A runner with an appetite for adventure!

St. Louis: Around Town September 11, 2013

Filed under: St. Louis,Travel — Kelocity @ 8:58 am
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On Labor Day, a lot of Saint Louis was closed, but we still had a jam-packed day. We started out visiting the Cathedra Basilica of Saint Louis. It has one of the largest mosaic collections in the world. In fact, it was so beautiful that Pope John Paul II deemed it a ‘Basilica’ in 1997.

We stayed for part of the mass to view the art inside the church. Very impressive and pretty.IMG_0350

Then we headed over to the City Museum. This place came recommended and we weren’t quite sure what to expect…. but it was insane.

Basically… it was Gymboree for adults. Seriously, this place is NOT for kids. It’s 10 stories of real-life ‘chutes and ladders’. Here’s Laurie climbing up the dome of the building….
Think about that… you basically end up upside down by the time you reach the top! That was too scary for me. How do these little kids do it?!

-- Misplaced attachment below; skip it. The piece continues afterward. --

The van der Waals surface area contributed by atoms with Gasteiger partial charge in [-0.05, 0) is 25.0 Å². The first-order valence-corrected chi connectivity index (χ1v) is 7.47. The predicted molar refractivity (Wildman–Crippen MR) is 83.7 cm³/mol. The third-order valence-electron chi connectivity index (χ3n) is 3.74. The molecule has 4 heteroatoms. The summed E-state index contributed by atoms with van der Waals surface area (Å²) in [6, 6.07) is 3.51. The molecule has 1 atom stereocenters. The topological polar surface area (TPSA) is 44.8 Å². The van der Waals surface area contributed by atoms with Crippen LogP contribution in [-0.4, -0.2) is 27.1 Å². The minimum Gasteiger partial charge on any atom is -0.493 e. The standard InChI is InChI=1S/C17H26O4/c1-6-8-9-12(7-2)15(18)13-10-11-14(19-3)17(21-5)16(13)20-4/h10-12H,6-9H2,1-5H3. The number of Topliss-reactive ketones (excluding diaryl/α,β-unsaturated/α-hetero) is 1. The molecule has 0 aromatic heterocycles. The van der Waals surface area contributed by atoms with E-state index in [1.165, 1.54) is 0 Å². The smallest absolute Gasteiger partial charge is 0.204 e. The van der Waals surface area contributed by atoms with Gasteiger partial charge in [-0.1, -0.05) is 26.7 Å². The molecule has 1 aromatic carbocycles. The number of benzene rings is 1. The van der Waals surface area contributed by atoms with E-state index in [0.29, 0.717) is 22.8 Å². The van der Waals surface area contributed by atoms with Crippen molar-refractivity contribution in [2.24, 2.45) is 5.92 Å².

This piece was on the roof of the building and it looked innocent enough…. but halfway up, i questioned if i could go the whole way! I didn’t really have an option at that point, so up we went! Scary!!!! It was quite the workout!


There were tunnels and slides that led to underground caves and fantastical worlds. We’d enter on one side and end up on a different floor somewhere else! They don’t have maps in the museum so you have NO idea where you are going. What if you lost your child in there somewhere?!


We were SO sore after ‘working out’ in there all day. Who needs a gym?


A random tree house. ha!